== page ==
We’re so pleased to see that Jared, Glenda, Jonathan, Cori, Peter, and Greg’s excellent work has been acknowledged and rewarded. Congratulations


Science makes art. But could art save the Australian manufacturing industry?

The “hand-made” nature of artistic works has been highly valued by humans over thousands of years. But digital capability is changing art – not just how art is designed; also how it is made.
Now we’re at the point where the art and design industry in Australia is demanding “mass customisation” of artworks. Some companies have started to address this using the latest generation of robotics technologies – but making the technology work in the right way needs input from creative expertise.
Done right, this mashup of creativity with technology could strengthen manufacturing capability in Australia.

Gap between design and production

There is a tremendous gap between the ease of digital design and manufacture of bespoke objects.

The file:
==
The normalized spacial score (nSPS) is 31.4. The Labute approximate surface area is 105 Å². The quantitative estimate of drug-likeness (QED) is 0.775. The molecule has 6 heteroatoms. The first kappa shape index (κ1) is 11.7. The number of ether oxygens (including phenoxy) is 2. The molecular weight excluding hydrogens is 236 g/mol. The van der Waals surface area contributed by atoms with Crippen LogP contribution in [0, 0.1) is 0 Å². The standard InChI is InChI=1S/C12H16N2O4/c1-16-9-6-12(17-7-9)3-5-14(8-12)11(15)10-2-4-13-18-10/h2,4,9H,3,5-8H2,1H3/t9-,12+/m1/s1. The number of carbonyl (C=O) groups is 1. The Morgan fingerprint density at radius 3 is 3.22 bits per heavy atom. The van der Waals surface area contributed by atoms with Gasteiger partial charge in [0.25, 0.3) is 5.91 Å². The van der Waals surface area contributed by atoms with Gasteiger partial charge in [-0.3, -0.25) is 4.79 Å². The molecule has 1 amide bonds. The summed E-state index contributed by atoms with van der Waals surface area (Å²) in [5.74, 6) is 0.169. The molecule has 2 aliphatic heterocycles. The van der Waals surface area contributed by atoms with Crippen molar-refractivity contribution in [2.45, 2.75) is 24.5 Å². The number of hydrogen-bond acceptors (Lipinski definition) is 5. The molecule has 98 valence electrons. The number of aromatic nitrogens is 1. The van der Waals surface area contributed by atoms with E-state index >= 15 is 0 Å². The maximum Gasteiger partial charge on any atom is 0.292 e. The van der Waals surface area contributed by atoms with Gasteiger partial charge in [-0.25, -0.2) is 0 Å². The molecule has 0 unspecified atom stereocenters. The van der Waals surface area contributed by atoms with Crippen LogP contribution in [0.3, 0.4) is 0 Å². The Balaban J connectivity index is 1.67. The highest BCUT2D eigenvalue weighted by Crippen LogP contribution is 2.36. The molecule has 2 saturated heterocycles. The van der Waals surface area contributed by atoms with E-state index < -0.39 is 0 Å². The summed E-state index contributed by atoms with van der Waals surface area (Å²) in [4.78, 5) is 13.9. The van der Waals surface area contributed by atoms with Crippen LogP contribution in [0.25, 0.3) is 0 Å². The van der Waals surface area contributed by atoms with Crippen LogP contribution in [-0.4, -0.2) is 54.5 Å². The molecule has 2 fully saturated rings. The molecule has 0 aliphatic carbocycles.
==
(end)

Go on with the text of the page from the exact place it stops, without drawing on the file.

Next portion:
When computer assisted design rapidly evolved in the late 1990s, it meant that previously impossible to conceive ideas could find a form on the computer screen.
But the act of actually creating computer-designed works can be more difficult – and costly. Architect firm Gehry Partners used digital design software to design a “crumpled mirrored” staircase for the University of Technology Sydney. But when creative company UAP manufactured that staircase (shown in the photo above, and animation below), they had to employ a thousand year old technique of meticulously hand beating every surface until it matched the shape of the computer model.

The ‘crumpled mirrored staircase’.

Reproducing or re-sizing works of art can also present manufacturing challenges. Originally, artisans would carefully measure the original object and then hand craft the copies, sometimes adjusting the scale. Now, modern scanning technology can create highly accurate computer models of such objects – but the same problem of how to manufacture the new objects presents itself.